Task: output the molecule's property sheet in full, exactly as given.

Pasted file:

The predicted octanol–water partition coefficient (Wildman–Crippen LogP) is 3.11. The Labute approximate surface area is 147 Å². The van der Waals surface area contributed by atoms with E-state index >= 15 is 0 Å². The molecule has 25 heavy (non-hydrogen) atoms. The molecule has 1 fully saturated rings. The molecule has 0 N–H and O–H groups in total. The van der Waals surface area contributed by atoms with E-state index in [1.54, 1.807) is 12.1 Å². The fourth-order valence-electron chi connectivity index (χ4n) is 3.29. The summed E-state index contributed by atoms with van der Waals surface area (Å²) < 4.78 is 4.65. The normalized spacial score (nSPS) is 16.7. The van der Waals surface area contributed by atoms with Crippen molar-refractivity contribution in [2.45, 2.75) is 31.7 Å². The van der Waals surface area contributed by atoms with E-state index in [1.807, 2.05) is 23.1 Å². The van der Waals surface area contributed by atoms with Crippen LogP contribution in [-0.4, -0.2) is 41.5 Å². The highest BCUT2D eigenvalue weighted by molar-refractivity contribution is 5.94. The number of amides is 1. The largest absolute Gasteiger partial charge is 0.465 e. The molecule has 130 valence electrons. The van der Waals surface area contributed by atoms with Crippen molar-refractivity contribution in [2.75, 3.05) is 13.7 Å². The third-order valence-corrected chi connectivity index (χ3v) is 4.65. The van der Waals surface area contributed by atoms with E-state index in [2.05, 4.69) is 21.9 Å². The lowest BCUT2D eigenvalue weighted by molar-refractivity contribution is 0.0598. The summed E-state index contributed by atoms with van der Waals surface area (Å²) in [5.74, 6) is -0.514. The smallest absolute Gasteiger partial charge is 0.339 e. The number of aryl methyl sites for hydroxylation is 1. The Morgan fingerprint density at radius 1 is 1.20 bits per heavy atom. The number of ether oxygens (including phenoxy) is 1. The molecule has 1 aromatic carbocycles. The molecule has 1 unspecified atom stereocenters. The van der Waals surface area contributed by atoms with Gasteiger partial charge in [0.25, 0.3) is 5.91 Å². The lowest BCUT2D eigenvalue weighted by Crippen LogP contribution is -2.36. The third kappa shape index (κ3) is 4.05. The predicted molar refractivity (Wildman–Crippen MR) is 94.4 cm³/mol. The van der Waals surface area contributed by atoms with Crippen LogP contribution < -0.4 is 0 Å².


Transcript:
The predicted octanol–water partition coefficient (Wildman–Crippen LogP) is 3.11. The Labute approximate surface area is 147 Å². The van der Waals surface area contributed by atoms with E-state index >= 15 is 0 Å². The molecule has 25 heavy (non-hydrogen) atoms. The molecule has 1 fully saturated rings. The molecule has 0 N–H and O–H groups in total. The van der Waals surface area contributed by atoms with E-state index in [1.54, 1.807) is 12.1 Å². The fourth-order valence-electron chi connectivity index (χ4n) is 3.29. The summed E-state index contributed by atoms with van der Waals surface area (Å²) < 4.78 is 4.65. The normalized spacial score (nSPS) is 16.7. The van der Waals surface area contributed by atoms with Crippen molar-refractivity contribution in [2.45, 2.75) is 31.7 Å². The van der Waals surface area contributed by atoms with E-state index in [1.807, 2.05) is 23.1 Å². The van der Waals surface area contributed by atoms with Crippen LogP contribution in [-0.4, -0.2) is 41.5 Å². The highest BCUT2D eigenvalue weighted by molar-refractivity contribution is 5.94. The number of amides is 1. The largest absolute Gasteiger partial charge is 0.465 e. The molecule has 130 valence electrons. The van der Waals surface area contributed by atoms with Crippen molar-refractivity contribution in [2.75, 3.05) is 13.7 Å². The third-order valence-corrected chi connectivity index (χ3v) is 4.65. The van der Waals surface area contributed by atoms with E-state index in [2.05, 4.69) is 21.9 Å². The lowest BCUT2D eigenvalue weighted by molar-refractivity contribution is 0.0598. The summed E-state index contributed by atoms with van der Waals surface area (Å²) in [5.74, 6) is -0.514. The smallest absolute Gasteiger partial charge is 0.339 e. The number of aryl methyl sites for hydroxylation is 1. The Morgan fingerprint density at radius 1 is 1.20 bits per heavy atom. The number of ether oxygens (including phenoxy) is 1. The molecule has 1 aromatic carbocycles. The molecule has 1 unspecified atom stereocenters. The van der Waals surface area contributed by atoms with Gasteiger partial charge in [0.25, 0.3) is 5.91 Å². The lowest BCUT2D eigenvalue weighted by Crippen LogP contribution is -2.36. The third kappa shape index (κ3) is 4.05. The predicted molar refractivity (Wildman–Crippen MR) is 94.4 cm³/mol. The van der Waals surface area contributed by atoms with Crippen LogP contribution < -0.4 is 0 Å².